Mistakes You Might Be Making
Here are 10 Mistakes made by AED Managers and what you should do instead:
- Thinking of your AED program as a short-term project.
When implementing your AED program, you must think long-term. Saving a collapsed victim takes minutes, but those few minutes require months of preparation and a long-term mindset.
- Too much focus on the AED unit and not enough on training.
No matter what AED unit you choose, it is only as good as those who are trained to use it. Educate your staff and they will be able to handle any emergency that comes their way.
- Ignore the need for proper CPR.
Be sure all of your rescuers are able to provide high quality CPR. AEDs do not replace CPR, they enhance it.
- Spend too much time on the HOW; not enough on the WHY.
It’s certainly important to train rescuers what to do and how to do it, but if they know whythey are doing it, they’re more apt to remember. Be sure your instructors take the time to explain WHY CPR is still necessary even when an AED unit is available.
- Fail to schedule and track training for your rescuers.
Once the initial set up and training is complete, it is imperative to keep records of when each person is trained – and when they need to update their credentials. Make sure you always have enough properly trained people on site.
- Purchase an AED from a “single product” company.
Some companies who sell only AED units have gone out of business. Choose a reputable company that sells a variety of medical devices and has a proven track record.
- Fail to train everyone to recognize Sudden Cardiac Arrest.
The best practice is to make sure everyone at your facility is trained in CPR and the use of an AED. That may not be possible, so at the very least, make sure everyone knows and understands how to recognize someone in distress and what to do next.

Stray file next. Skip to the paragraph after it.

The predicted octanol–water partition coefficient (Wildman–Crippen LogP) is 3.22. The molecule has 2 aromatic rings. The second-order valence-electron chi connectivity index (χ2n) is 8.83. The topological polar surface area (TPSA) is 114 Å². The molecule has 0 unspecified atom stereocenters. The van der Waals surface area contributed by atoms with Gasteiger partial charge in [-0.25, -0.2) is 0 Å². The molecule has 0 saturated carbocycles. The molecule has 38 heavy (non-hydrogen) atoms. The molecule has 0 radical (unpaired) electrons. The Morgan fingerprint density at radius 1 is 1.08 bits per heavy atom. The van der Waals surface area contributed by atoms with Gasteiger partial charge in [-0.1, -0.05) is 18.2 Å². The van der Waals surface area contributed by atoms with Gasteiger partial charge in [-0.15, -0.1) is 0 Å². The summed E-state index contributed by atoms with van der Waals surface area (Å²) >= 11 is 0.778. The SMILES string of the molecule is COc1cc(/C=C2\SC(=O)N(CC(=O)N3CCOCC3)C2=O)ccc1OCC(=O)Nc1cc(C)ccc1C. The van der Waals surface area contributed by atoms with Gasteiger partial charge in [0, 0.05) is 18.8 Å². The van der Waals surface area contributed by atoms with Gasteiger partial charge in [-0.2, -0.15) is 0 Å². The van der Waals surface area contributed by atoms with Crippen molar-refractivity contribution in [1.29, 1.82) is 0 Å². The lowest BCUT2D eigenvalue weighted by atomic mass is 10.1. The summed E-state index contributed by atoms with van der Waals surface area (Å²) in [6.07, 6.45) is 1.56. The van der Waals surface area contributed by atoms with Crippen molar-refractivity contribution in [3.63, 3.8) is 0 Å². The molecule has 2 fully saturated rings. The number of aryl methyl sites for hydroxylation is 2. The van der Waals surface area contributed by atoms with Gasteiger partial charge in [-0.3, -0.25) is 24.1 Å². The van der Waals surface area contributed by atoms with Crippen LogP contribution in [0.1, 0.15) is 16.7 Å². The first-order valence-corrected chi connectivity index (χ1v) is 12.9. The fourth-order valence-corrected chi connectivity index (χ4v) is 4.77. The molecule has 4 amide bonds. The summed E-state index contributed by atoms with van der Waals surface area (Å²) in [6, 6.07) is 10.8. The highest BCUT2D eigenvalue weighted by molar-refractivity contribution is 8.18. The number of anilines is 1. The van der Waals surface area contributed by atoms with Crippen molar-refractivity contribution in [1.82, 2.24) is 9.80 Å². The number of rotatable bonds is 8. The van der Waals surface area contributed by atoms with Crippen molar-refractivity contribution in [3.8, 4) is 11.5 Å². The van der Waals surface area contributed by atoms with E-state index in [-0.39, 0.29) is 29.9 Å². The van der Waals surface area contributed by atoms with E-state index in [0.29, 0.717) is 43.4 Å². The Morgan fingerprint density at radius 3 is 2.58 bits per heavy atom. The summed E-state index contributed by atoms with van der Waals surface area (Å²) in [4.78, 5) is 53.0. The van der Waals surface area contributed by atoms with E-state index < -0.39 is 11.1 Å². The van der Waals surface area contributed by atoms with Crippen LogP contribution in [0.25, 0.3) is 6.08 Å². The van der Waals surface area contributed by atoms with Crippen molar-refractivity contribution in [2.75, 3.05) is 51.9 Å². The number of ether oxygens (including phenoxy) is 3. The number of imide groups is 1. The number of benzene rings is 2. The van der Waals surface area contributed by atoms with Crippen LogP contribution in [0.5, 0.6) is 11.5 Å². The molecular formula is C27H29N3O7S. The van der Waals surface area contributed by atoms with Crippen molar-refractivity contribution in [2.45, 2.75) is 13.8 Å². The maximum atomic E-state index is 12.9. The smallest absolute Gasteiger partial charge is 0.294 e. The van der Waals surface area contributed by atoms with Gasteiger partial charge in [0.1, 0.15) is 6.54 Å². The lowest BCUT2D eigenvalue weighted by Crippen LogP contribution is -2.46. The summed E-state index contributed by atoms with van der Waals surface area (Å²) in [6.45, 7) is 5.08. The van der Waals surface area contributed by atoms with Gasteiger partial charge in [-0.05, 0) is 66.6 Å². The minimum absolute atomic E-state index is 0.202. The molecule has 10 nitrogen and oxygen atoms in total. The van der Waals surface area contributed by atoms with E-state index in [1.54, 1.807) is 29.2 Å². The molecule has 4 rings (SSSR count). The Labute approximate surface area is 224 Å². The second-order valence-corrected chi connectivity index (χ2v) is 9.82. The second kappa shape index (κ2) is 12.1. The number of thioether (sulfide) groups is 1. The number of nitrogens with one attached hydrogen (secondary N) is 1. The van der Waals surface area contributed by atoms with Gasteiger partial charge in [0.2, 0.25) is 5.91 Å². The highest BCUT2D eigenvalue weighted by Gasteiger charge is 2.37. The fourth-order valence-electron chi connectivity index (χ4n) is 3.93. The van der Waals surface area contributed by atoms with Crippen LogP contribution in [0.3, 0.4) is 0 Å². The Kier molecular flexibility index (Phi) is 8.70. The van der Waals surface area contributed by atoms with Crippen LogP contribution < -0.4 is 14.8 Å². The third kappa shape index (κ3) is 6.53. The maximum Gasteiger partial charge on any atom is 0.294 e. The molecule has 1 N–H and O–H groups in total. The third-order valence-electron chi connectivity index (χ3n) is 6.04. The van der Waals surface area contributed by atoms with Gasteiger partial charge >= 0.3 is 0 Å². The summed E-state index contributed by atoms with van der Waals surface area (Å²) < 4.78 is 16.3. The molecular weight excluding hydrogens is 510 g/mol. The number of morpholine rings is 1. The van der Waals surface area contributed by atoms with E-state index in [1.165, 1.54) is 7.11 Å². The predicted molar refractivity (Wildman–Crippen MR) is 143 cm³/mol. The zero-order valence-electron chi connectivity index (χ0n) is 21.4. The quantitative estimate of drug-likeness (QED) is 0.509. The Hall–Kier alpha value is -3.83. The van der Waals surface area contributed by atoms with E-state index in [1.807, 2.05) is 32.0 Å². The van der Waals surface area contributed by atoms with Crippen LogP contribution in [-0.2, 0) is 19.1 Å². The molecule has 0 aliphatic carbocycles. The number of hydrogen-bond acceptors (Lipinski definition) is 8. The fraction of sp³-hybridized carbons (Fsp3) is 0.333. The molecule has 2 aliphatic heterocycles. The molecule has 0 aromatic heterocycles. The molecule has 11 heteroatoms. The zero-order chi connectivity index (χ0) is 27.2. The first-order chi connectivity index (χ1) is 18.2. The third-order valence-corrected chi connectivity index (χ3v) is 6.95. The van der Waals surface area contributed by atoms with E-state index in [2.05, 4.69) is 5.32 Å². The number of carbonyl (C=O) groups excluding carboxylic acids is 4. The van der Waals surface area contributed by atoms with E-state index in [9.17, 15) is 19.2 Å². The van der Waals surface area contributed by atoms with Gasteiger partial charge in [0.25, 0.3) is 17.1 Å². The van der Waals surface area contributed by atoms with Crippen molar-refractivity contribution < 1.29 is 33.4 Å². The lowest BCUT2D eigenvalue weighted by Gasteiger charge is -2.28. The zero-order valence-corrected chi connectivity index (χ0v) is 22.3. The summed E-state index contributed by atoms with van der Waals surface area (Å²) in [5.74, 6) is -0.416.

- Ignore the cost of maintaining your AED unit.
Remember to plan for the cost of keeping the equipment in good working order. You’ll need to replace electrode pads and batteries on a regular basis. Make sure you appoint someone to handle the logistics of keeping each unit up to date.
- Failure to consider the need for rescue accessories.
Having the AED is one thing, but making sure you have a kit of other necessary supplies is important too. Scissors for cutting off clothing, protective gloves, and a barrier mask are just a few of the things you should have on hand.
- Lack of psychological support for those who experience an attempted rescue.
In a perfect world, you won’t ever need to use your AED, but it’s comforting to know it’s available. What if you do need it, though? How will that experience affect the people in your organization? Have a plan that offers emotional and psychological support to all employees after a rescue event has taken place.
The very best way to avoid these pitfalls is to be prepared and educated.
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